Also on the show: Corporate media are very interested in Donald Trump’s taxes, as well they should be. But there’s plenty to be said about unfairness in the tax system even before we get to the tax dodger in chief. Jeremie Greer is vice president of policy and research at the Corporation for Enterprise Development; they say the tax code doesn’t reflect inequality; it actually drives it. We’ll talk with him about CFED’s Turn It Right-Side Up campaign.PlayStop pop out
And we take a quick look back at recent news, including Bill O’Reilly’s termination and the New York Times‘ new far-right columnist.PlayStop pop out
Janine Jackson interviewed Alex Vitale about de-policing for the April 14, 2017, episode of CounterSpin. This is a lightly edited transcript.PlayStop pop out
Janine Jackson: A former Chicago police officer is accused of framing some 51 people for murders they didn’t commit. BuzzFeed’s Melissa Segura reports that police brass, prosecutors, judges, oversight commissions and federal authorities all had ample opportunity to stop Reynaldo Guevara. Instead they promoted him, built cases around him, and ignored even those swearing in open court to abuse.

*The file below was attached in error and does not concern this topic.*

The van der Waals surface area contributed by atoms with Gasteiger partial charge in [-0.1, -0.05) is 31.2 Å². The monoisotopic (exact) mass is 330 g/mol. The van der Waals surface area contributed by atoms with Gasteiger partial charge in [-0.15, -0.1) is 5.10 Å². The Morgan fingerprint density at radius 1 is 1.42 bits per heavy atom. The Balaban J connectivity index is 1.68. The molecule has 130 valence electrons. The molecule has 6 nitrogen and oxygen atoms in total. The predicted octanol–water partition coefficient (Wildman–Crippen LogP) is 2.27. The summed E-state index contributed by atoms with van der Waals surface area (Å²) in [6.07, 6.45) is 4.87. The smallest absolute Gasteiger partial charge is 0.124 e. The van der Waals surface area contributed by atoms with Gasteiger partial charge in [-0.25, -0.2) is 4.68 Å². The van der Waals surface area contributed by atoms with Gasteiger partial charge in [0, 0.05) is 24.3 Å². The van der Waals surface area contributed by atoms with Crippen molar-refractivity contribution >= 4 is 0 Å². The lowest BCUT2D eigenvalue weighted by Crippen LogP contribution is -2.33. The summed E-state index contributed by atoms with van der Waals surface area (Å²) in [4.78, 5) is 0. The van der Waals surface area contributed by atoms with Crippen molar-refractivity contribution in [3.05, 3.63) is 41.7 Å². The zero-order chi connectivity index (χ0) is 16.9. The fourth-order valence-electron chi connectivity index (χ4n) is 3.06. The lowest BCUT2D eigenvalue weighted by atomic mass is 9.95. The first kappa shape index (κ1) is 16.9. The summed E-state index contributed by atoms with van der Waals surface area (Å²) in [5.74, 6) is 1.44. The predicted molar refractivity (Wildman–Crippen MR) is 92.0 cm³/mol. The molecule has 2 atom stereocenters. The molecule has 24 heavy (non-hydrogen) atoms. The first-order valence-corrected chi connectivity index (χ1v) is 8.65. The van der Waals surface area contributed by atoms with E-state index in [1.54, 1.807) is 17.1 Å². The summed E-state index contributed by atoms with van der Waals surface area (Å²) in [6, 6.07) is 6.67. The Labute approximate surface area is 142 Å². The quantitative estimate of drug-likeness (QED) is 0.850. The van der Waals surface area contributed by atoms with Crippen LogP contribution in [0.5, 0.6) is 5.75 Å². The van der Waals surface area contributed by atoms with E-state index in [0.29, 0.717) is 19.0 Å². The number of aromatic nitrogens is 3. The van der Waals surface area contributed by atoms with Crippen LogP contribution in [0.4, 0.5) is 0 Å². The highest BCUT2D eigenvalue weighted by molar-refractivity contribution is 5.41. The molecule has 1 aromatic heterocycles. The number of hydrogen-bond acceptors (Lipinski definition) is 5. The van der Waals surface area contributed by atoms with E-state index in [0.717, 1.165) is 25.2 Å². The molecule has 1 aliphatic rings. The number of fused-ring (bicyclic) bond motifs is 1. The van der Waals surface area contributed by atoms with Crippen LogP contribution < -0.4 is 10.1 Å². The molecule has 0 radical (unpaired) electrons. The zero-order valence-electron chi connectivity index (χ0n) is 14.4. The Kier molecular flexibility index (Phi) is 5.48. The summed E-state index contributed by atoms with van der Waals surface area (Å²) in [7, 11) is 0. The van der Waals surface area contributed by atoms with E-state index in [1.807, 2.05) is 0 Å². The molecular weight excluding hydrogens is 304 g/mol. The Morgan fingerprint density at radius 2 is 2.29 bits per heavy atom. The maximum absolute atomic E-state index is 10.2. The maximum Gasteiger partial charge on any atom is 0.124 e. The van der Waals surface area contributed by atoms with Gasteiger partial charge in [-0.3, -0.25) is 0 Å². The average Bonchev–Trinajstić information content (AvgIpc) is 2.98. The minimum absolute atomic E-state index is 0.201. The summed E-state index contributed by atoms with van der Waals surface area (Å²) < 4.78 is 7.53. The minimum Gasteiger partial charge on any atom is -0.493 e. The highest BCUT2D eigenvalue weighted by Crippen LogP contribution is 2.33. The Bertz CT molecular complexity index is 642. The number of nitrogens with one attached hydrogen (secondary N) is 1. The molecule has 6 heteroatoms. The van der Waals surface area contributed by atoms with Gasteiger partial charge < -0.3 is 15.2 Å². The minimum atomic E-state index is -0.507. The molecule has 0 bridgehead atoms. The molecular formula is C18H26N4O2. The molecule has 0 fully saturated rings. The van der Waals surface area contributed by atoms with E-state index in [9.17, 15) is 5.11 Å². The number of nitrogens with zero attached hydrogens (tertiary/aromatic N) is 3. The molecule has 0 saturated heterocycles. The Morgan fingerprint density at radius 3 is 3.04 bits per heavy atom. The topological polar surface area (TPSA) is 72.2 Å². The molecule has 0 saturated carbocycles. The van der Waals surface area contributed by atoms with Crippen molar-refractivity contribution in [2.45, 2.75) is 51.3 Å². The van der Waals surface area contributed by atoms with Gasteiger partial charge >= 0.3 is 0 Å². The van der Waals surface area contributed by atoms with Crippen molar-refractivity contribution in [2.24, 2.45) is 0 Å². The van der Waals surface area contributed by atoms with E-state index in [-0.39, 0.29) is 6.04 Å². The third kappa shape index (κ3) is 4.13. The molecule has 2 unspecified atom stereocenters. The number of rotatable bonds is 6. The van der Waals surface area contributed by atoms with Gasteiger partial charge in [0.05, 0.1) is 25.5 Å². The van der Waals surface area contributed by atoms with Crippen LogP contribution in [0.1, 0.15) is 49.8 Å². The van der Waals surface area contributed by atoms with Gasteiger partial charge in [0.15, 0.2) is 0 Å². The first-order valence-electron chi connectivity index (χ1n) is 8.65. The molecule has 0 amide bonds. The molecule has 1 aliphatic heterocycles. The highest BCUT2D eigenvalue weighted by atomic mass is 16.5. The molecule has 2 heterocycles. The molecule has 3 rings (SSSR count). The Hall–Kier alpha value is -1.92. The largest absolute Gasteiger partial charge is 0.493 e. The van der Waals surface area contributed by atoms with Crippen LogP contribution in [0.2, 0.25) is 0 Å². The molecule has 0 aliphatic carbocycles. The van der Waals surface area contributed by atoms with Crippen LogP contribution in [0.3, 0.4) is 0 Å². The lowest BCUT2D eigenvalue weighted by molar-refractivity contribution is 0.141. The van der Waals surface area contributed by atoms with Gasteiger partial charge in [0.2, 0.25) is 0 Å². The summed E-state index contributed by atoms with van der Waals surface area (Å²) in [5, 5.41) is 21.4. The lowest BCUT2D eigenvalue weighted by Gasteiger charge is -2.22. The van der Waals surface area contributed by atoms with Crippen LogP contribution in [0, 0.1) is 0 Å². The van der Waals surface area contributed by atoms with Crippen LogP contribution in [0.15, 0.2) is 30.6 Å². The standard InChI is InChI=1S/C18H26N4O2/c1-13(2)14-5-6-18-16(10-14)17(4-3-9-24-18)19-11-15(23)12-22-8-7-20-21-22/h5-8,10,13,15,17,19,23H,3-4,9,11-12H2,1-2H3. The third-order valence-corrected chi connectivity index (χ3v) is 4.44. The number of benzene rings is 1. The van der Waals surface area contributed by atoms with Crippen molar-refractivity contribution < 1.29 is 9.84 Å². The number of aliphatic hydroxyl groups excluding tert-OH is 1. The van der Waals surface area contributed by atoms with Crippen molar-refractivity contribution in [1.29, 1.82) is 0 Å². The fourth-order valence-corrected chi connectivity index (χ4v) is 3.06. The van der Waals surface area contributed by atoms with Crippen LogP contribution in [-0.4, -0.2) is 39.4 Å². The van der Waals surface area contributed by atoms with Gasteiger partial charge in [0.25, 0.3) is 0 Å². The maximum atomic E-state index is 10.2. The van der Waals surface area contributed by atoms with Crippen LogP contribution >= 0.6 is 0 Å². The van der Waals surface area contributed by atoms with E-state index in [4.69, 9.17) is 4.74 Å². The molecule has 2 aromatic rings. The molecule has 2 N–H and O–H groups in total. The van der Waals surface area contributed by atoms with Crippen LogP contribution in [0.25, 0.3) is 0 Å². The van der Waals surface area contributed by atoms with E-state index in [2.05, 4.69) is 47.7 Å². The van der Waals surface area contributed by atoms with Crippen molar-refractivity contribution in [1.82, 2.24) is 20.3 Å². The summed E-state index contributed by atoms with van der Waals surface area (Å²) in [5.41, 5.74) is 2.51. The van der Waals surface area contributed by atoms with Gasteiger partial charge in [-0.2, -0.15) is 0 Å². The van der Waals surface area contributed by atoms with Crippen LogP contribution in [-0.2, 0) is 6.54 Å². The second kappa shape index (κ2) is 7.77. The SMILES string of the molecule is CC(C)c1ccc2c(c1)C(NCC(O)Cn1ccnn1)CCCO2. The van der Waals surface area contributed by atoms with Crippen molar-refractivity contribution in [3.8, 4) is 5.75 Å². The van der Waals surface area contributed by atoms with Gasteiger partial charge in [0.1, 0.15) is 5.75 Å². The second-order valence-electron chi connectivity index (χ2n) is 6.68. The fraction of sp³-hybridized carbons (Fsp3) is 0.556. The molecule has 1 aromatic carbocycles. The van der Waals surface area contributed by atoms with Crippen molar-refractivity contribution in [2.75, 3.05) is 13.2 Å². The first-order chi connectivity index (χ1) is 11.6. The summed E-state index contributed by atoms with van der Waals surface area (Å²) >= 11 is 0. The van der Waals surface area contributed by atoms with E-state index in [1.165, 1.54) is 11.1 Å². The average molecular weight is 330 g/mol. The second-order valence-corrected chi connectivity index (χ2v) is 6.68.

Tulsa police officer Betty Shelby explained why she killed an unarmed man walking away from her at a traffic stop: “If I wait to find out if he had a gun or not, I could very well be dead,” Shelby said.
The public conversation has come some way toward acknowledging that, even if not every officer does what Guevara or Shelby did, it’s not appropriate to think of them as isolated bad apples, because their actions and attitudes are not just permitted, but in a sense produced by an institutional and social climate—by a system. But if such abuses are not so much mistakes in the system as indicators of fundamental problems, is “reform” really the right model for the change required? Or should our conversation move toward placing less emphasis on how policing is done, and more on why?
Alex Vitale is associate professor of sociology at Brooklyn College, and author of City of Disorder: How the Quality of Life Campaign Transformed New York Politics. His upcoming book, The End of Policing, will be out this summer from Verso. He joins us now by phone. Welcome back to CounterSpin, Alex Vitale.